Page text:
While loyalty is important and many companies will reward people for long tenures, switching jobs is part of the normal course of business these days.
The Bureau of Labor Statistics followed baby boomers through most of their careers and found that, on average, people in the study held 11.7 jobs between ages 18 and 48. In 2016, the bureau reported the average overall employee tenure was 4.2 years, down from 4.6 years in 2014.
But, this doesn’t mean that you should take leaving your job lightly.
How you make your exit will have an impact on your professional reputation, and you want to get it right. Have a plan and make sure you’re being dignified regardless of what other people do or say along the way.
1. Don’t play games
Going out and getting job offers in order to pressure your current employer for a promotion or more money is a dicey maneuver. While it might be warranted when you have clearly been passed over or your salary is way below market average, you can only play this card once, and you need to play it carefully.
Be completely committed to the process and be prepared to walk if your employer refuses to give you a healthy raise. Using this technique to nickel and dime your way to higher compensation will annoy your boss, and if you don’t leave, you most likely will not receive an offer from the new company again, so you’ll be burning that bridge, too. And, if you work in a small industry and people talk, you might develop a terrible reputation.
2. Keep doing your job
It’s to your benefit to stay focused on your job until you are out the door. It’s also the right thing to do. You are being paid and should perform well. Keep your head in the game.
Another reason to finish strong is you want your current employer to know that you cared enough to give it your all. Sometimes, after you make a move, things go sideways or you realized it was the wrong decision. Leaving on a good note increases the chance your former company would welcome you back if you were to change your mind.
3. Communicate once you’ve decided
Once you’ve made the decision to take a new position, be sure to communicate clearly to the right people in a timely manner. You don’t want people to find out in the wrong way or from the wrong person. This misstep can lead to hurt feelings and people questioning your intentions.
Generally, once you have an offer letter from the new employer and you’ve accepted that offer, let your immediate manager or supervisor know that you are leaving. Your departure will affect him or her the most.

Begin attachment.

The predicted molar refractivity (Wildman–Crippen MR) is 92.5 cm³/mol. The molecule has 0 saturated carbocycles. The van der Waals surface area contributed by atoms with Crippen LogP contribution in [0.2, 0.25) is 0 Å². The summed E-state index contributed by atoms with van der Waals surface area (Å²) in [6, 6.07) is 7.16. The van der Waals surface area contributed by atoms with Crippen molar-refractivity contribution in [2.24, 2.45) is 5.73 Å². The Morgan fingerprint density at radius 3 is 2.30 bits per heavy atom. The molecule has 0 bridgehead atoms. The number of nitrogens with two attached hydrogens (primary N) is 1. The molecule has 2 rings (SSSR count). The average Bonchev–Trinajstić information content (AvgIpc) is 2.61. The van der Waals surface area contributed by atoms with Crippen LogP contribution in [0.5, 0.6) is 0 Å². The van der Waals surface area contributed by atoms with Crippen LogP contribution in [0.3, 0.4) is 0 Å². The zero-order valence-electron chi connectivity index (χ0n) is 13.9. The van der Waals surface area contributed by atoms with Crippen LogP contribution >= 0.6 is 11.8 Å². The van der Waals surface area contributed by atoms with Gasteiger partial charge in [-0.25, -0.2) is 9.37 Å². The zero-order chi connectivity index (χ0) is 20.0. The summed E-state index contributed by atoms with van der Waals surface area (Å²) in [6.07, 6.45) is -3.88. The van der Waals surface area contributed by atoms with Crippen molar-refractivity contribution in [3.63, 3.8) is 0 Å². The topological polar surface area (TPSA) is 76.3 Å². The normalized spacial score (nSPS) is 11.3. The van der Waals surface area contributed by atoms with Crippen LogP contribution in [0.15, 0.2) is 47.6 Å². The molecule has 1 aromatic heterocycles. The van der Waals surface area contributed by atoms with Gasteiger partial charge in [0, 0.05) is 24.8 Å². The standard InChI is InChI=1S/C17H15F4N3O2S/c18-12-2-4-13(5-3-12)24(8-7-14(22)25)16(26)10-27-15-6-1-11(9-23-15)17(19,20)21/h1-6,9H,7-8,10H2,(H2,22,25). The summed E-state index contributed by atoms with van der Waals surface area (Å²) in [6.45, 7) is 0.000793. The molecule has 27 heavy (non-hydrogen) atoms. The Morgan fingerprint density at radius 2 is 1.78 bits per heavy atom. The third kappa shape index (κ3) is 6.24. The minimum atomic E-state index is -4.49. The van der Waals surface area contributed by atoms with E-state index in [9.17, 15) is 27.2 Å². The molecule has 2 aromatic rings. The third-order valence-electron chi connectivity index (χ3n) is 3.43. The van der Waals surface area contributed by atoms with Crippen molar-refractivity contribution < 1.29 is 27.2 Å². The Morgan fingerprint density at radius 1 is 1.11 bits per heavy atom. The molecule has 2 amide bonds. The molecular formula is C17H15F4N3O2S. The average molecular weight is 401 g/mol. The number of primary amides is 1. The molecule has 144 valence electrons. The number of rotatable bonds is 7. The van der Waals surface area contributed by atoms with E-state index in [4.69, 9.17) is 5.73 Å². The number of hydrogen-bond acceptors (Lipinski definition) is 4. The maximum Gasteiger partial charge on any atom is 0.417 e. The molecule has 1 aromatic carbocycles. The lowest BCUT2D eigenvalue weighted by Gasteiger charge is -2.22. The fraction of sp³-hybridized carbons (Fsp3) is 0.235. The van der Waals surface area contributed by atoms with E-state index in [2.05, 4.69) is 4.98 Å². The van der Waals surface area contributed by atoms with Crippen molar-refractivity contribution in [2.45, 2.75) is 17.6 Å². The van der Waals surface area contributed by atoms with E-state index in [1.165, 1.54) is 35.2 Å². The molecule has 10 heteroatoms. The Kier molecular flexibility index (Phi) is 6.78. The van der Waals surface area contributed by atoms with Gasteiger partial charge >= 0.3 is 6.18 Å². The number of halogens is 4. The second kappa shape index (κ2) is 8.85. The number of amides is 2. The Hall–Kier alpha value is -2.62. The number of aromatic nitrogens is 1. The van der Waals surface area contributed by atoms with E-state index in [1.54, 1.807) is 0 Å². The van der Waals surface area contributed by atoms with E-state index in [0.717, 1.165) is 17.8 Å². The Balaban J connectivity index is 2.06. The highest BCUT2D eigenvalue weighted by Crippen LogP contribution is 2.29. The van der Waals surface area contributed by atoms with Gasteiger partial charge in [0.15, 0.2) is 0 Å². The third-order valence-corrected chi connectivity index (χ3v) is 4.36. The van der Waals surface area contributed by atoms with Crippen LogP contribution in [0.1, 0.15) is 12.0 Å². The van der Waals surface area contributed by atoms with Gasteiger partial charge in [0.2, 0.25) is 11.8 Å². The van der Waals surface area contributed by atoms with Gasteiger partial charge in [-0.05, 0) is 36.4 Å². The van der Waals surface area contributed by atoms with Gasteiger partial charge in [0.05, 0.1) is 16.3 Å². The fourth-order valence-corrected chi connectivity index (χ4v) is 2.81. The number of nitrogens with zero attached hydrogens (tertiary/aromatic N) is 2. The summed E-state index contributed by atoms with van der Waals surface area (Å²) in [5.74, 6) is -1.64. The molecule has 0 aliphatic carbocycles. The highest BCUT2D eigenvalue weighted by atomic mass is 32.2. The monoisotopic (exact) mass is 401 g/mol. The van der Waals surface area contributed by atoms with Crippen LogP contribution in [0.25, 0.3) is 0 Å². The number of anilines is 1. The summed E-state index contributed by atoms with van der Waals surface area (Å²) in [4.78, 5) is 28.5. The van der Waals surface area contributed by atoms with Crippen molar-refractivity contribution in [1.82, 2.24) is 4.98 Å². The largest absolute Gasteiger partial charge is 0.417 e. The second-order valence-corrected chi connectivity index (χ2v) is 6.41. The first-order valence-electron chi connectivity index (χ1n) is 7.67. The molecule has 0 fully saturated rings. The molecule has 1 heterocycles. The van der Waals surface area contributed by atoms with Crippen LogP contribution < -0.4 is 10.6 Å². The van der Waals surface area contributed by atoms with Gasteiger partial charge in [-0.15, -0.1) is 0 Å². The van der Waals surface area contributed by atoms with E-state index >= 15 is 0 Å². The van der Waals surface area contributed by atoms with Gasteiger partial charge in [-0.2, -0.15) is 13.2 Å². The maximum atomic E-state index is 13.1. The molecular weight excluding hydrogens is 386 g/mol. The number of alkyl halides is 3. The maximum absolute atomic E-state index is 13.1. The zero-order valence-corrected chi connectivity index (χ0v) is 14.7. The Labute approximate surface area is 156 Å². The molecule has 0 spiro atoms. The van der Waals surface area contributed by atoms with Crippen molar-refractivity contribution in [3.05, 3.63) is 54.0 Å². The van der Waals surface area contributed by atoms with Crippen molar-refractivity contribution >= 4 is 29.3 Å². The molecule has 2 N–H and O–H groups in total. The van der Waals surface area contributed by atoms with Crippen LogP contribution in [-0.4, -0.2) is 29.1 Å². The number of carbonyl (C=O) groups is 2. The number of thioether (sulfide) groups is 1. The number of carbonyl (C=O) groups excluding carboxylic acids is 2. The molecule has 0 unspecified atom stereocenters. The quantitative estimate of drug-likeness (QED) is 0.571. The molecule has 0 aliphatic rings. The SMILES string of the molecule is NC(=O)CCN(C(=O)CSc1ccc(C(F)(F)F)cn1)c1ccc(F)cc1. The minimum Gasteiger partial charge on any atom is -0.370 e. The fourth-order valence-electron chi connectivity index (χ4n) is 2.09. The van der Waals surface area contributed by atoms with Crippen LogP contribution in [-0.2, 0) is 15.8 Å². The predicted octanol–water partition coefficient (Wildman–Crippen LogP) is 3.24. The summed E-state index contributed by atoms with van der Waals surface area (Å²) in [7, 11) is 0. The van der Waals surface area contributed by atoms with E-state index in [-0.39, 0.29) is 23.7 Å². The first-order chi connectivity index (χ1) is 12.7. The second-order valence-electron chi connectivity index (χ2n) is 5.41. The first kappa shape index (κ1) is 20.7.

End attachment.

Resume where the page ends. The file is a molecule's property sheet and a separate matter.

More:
Depending on the situation, giving two weeks’ notice is standard, but if you have a lot of loose ends to tie up and you have enjoyed working for your boss, you might add a few days or a week. Ensure this is acceptable to your new employer.
4. Be appreciative
Throughout the process and with everyone you speak to, be sure to thank them for the opportunities they’ve given you and for what you’ve learned. Venting your frustrations as you head out the door might feel good in the moment, but it won’t help your future prospects and you’ll likely regret it.
If you want to kick it up a notch, write personal thank-you notes or even leave small tokens of appreciations behind for the people you connected with and the people who helped your career. You never know if they will be in a position to hire you in the future or show up at your new company as your boss.
Plus, it’s just a pleasant thing to do.
5. Don’t gossip
It’s tempting to show up at a new company and start sharing all the internal drama and dysfunction from your old company with your new colleagues. It feels powerful and earns you a lot of attention while you’re trying to fit in. Resist that urge.
Not only does such behavior lack integrity, it might be in violation of an agreement at your former company. It will also paint you as a gossip and people might reasonably think that you’ll share their foibles at your next job.
Handling yourself with poise and having a plan to make the transition smooth for everyone will serve you well now and in the future.
Bruce Eckfeldt is the founder of Eckfeldt & Associates, a technology consulting firm.